Reaction: UN Human Rights Office releases report on companies complicit in Israel’s illegal settlements in the Occupied Palestinian Territory

12 February 2020 - 6:00pm
Press release

Responding to the release of the UN Human Rights Office report detailing companies complicit in Israel’s illegal settlements in the Occupied Palestinian Territory, Ryvka Barnard, War on Want Senior Campaigns Officer – Militarism and Security, said:

"Israel’s oppression of the Palestinian people depends on complicity from governments and corporations around the world. The UN’s investigation, started in 2016, has listed 112 companies, three of which are UK-based: JCB, Opodo and Greenkote. This is just the tip of the iceberg, with hundreds more companies involved in this chain of complicity.

JCB equipment is used by Israeli armed forces to demolish Palestinian homes. Opodo gives a commercial platform to Israeli settlement tourism businesses. Greenkote lists the Israeli military as one of its clients, and has a facility in an Israeli settlement.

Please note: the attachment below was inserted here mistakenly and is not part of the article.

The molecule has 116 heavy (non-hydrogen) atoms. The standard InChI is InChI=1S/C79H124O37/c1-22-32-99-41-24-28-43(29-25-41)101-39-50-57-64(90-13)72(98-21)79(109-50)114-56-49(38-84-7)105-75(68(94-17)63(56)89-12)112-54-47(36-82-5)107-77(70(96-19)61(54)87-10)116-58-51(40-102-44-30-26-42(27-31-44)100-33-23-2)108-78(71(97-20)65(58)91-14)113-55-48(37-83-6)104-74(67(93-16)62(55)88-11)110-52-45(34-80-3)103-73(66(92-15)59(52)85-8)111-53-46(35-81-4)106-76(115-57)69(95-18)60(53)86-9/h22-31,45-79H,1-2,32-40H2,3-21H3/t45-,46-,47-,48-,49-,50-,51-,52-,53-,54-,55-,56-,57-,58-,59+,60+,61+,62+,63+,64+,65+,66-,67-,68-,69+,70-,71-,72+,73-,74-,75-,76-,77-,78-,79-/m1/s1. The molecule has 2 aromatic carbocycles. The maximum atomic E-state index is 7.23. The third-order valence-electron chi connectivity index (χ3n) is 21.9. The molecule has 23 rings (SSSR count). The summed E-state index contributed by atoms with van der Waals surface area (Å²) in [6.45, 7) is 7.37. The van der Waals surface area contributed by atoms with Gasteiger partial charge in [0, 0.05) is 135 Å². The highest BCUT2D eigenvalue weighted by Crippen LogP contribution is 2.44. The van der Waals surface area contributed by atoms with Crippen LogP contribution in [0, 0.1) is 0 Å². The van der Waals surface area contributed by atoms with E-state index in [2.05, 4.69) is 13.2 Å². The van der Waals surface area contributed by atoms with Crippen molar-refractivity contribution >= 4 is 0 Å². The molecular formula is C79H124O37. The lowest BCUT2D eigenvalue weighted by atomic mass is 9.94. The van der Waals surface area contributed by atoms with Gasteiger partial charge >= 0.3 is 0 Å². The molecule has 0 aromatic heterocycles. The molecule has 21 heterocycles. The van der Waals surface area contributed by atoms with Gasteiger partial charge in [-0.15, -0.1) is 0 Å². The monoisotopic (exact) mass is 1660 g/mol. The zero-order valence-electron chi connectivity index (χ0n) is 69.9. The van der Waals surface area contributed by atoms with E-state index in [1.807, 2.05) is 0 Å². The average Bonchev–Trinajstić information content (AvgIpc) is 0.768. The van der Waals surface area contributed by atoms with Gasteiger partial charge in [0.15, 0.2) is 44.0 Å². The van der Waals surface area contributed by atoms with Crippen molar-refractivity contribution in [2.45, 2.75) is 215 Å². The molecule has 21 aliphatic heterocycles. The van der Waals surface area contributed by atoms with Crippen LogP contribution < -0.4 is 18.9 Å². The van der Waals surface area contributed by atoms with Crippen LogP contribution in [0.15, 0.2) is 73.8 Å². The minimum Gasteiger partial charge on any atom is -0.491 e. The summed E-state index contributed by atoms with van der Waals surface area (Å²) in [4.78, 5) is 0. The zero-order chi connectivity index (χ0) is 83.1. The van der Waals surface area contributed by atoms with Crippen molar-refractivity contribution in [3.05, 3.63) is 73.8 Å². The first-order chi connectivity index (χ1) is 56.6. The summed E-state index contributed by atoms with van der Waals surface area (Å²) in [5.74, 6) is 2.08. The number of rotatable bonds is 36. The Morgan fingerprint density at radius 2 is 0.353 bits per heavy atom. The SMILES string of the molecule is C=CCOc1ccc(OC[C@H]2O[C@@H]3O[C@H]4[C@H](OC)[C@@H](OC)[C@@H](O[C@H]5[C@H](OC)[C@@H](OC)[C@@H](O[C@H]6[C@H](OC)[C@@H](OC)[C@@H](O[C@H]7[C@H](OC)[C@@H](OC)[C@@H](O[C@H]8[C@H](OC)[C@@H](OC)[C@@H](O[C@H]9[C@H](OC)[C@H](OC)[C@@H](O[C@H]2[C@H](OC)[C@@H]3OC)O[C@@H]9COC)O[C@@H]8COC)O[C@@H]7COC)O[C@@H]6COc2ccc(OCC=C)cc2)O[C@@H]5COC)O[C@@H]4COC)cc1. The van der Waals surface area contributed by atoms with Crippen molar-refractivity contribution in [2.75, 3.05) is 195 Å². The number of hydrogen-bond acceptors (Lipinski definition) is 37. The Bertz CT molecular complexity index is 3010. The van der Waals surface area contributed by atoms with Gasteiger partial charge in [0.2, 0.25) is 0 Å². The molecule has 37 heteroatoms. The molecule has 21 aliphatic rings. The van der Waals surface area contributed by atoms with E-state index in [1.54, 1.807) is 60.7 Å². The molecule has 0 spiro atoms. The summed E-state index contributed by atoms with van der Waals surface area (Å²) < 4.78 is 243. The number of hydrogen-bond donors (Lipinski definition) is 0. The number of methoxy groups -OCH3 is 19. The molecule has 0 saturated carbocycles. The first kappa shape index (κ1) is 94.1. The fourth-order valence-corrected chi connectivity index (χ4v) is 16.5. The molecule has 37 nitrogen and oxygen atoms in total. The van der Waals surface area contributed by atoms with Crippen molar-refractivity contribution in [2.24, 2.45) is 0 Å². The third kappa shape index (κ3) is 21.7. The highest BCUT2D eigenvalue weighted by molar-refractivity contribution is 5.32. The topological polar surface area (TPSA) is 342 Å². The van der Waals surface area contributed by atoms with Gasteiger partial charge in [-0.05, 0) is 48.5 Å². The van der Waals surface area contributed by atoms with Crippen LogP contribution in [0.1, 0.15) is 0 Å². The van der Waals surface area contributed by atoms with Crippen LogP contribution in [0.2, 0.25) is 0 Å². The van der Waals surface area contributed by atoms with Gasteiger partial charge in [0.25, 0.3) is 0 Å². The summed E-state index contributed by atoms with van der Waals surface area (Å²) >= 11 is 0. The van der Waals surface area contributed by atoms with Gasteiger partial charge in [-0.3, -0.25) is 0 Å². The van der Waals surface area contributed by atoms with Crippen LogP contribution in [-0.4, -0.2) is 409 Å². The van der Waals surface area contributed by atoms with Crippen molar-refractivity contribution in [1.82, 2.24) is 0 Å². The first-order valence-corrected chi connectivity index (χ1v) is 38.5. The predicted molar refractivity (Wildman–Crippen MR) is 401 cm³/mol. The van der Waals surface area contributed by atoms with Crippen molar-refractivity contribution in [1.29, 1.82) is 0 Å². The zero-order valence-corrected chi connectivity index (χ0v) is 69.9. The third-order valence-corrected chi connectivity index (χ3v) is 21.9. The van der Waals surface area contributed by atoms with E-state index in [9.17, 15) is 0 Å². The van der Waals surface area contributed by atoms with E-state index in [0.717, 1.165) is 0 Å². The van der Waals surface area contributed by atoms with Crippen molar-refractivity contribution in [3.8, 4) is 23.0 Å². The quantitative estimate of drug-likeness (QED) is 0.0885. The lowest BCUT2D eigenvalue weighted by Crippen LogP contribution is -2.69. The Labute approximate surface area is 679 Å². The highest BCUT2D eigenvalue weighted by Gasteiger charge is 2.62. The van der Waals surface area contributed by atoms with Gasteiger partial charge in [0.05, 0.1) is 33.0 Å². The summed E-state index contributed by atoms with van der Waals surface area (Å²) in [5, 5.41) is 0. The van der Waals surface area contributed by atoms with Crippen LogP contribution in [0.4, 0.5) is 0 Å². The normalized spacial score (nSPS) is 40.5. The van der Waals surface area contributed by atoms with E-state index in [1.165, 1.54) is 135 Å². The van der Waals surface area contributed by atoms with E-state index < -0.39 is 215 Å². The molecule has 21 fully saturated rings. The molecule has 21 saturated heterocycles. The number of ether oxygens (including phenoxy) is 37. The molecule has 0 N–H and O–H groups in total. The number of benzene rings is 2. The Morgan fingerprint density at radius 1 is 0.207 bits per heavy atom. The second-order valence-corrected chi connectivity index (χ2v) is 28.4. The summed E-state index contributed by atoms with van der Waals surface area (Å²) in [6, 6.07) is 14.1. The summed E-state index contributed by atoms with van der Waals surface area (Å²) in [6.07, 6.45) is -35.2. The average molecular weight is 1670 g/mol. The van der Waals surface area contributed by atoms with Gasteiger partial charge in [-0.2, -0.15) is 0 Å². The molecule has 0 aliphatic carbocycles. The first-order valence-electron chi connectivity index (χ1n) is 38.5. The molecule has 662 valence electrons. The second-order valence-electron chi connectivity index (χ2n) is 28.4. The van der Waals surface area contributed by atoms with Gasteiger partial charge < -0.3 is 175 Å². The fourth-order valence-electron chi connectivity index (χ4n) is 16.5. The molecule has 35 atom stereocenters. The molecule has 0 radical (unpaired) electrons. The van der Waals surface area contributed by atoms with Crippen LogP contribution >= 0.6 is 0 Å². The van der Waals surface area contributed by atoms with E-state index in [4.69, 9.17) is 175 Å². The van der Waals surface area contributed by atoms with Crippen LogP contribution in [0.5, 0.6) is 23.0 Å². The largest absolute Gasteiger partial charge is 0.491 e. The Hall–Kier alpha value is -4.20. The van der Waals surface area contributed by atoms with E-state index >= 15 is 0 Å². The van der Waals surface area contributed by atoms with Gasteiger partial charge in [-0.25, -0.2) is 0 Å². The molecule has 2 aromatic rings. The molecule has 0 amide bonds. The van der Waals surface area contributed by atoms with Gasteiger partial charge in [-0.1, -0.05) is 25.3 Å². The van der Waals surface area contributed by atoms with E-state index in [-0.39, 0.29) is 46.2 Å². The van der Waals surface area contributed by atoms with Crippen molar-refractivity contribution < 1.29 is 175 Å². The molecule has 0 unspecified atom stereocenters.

These companies are guilty of knowingly doing business with Israeli settlements, which are a war crime under international law.

With the release of this latest overwhelming evidence, it’s time for the UK government to act. Government statements condemning Israel’s settlements are meaningless unless accompanied by action. The UK National Action Plan on Business and Human Rights outlines clear expectations for UK businesses to protect human rights. This government policy is almost never enforced.

Palestinian civil society groups have called for people of conscience around the world to hold corporations involved in war crimes to account using boycotts, divestment and sanctions campaigns.  Such campaigns were a part of the movement to topple apartheid in South Africa, and they are important now to help bring justice to Palestinians.

The UK government has threatened to pass a law prohibiting public bodies from using boycott or divestment campaigns to hold human rights abusing companies to account. The UK government should enforce its own policies to prevent companies from taking part in war crimes, rather than trying to criminalise those calling out corporate abuse.”

Press Contact

Holly Blaxill, Head of Communications and Engagement: | 020 7324 5060

Notes to Editors


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